Business Strategies

Maximizing Key Strengths = Maximizing Growth
by Harold Montgomery

   How well do you know your own strengths and the strengths of those with whom you work? Are they matched correctly to their jobs? Do they add up to the strengths your company needs? How important is that understanding anyway? Well, in a word, it's everything when it comes to creating a successful small company.
   How many times have you seen a good salesman get promoted to sales manager only to fail? Everyone loses in this case, production goes down, the promoted salesman becomes demoralized and leaves, and the remaining salespeople lack leadership. The skills required to be a successful salesperson and those required to be a manager are not the same at all, and it's a mistake to assume they are.
   Many ISO's are small businesses � under 50 employees. Everyday, in small companies, we all wear a number of different hats. The premium is on getting the job done and often tasks fall to those who are around at the moment, rather than those who are best suited for the job at hand. But, how do you match skills with tasks when the company is small and there are just a few people around to handle all the various jobs?
   First, you have to know the strengths of the team you have. Fortunately, there is an inexpensive and fast way to determine each person's key strengths. A new book by leaders from the Gallup Organization, Now Discover Your Strengths, provides a listing of the 34 key strengths which Gallup identified through over 2 million interviews in successful organizations.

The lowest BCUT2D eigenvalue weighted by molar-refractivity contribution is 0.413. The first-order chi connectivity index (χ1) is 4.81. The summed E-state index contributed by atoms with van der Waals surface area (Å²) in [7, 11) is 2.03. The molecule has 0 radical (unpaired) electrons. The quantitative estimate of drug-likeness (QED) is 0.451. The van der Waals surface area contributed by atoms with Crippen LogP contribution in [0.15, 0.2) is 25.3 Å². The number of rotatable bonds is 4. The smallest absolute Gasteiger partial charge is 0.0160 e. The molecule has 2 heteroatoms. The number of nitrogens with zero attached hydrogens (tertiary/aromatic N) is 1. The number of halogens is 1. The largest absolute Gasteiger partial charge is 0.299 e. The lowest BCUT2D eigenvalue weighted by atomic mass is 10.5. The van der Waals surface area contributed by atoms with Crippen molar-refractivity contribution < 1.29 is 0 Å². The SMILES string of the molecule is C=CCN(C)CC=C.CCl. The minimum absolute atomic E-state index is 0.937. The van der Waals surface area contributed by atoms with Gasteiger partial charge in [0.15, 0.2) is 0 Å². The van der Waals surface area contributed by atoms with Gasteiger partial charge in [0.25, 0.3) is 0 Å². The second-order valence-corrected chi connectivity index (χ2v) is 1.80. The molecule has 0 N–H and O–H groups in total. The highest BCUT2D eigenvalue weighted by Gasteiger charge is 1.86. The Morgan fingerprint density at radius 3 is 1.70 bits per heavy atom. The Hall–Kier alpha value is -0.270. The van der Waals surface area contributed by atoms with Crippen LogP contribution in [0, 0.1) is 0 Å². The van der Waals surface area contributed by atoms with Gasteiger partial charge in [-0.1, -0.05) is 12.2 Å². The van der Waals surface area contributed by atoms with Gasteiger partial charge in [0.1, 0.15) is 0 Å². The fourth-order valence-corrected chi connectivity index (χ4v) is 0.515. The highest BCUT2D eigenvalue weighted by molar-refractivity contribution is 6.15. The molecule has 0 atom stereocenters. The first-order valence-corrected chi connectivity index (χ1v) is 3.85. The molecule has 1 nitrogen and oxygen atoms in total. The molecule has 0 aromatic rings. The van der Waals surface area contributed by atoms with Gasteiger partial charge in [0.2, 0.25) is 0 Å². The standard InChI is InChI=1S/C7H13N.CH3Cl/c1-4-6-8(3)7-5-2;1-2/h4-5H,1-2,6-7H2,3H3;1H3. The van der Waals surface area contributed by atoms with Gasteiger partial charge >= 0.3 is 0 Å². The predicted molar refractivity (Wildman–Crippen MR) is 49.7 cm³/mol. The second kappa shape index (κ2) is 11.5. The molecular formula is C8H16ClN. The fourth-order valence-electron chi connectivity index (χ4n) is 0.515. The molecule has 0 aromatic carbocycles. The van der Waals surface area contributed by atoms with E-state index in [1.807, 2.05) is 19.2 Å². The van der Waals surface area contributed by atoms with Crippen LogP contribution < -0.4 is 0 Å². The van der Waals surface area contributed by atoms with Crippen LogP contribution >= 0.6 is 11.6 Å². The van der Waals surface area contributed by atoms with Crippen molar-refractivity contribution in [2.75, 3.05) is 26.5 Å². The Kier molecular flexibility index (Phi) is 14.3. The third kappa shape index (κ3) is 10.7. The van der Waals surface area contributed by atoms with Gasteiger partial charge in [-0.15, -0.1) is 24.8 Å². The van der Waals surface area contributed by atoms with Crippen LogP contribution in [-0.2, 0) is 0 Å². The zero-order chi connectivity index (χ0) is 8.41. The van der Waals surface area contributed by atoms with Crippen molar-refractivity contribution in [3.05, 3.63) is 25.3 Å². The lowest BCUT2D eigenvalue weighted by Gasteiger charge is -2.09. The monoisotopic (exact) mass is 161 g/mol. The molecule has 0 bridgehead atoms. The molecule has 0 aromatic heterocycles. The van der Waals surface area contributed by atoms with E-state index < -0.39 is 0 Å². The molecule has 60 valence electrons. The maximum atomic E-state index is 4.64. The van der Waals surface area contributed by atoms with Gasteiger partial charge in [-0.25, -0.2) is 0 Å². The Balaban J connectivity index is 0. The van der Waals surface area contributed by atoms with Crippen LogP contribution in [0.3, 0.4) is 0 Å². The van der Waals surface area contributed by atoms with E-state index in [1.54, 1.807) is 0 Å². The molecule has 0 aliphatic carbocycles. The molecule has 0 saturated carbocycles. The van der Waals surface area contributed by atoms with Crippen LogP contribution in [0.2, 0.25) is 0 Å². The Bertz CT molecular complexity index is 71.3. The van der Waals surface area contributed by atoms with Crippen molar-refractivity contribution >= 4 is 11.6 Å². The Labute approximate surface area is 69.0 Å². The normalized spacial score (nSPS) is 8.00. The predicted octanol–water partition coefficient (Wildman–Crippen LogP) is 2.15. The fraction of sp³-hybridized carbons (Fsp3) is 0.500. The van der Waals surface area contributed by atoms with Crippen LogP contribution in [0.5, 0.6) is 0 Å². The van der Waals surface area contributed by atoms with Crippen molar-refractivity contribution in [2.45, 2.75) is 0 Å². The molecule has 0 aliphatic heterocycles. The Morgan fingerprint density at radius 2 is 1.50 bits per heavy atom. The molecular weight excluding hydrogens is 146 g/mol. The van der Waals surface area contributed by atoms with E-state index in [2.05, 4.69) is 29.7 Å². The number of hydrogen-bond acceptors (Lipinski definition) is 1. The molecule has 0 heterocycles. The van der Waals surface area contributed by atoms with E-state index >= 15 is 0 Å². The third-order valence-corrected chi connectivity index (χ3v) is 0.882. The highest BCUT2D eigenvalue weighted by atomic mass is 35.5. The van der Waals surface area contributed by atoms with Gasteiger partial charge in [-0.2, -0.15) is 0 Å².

Here's the great, fast way to make sure your key strengths and those of your staff mesh with the challenges your organization faces now and in the future:

Buy the book.

   Read about the 34 strengths (at least, the rest of the book is great, too.) Think about the challenges your organization faces, and rank the top 12 strengths your company needs to meet those challenges. It's also a great idea to get a dispassionate third party to do this with you as well, to provide an objective benchmark � you may be too close to the issues. Ask your key staffers to do the same. The combination of all these assessments will give you a pretty good picture of what strengths your organization needs from a balanced perspective.

  • You, and each of your key staffers complete the Gallup Organization's Strengthsfinders assessment tool on the internet. It takes about 10 minutes and yields instant, reliable results. The cost is the price of the book for each person who takes the test, about $30, tax included.
  • Compare the results of step #1 with the strengths assessments of the organization as a whole (that is, all the individuals added together). This step will immediately reveal whether you have a balanced team with the right strengths addressing the issues your company faces.
  • Match the strengths of each person against the requirements of their individual job. Are they correctly placed with respect to what they are good at? Or do you have a square peg in a round hole? One or two skill mismatches in a small company can mean stagnation. Three or more can mean lingering death.

   Matching skills and job descriptions means you have the best people focused on their area of strengths. That in turn means a smoothly flowing organization, more efficiency and greater profitability.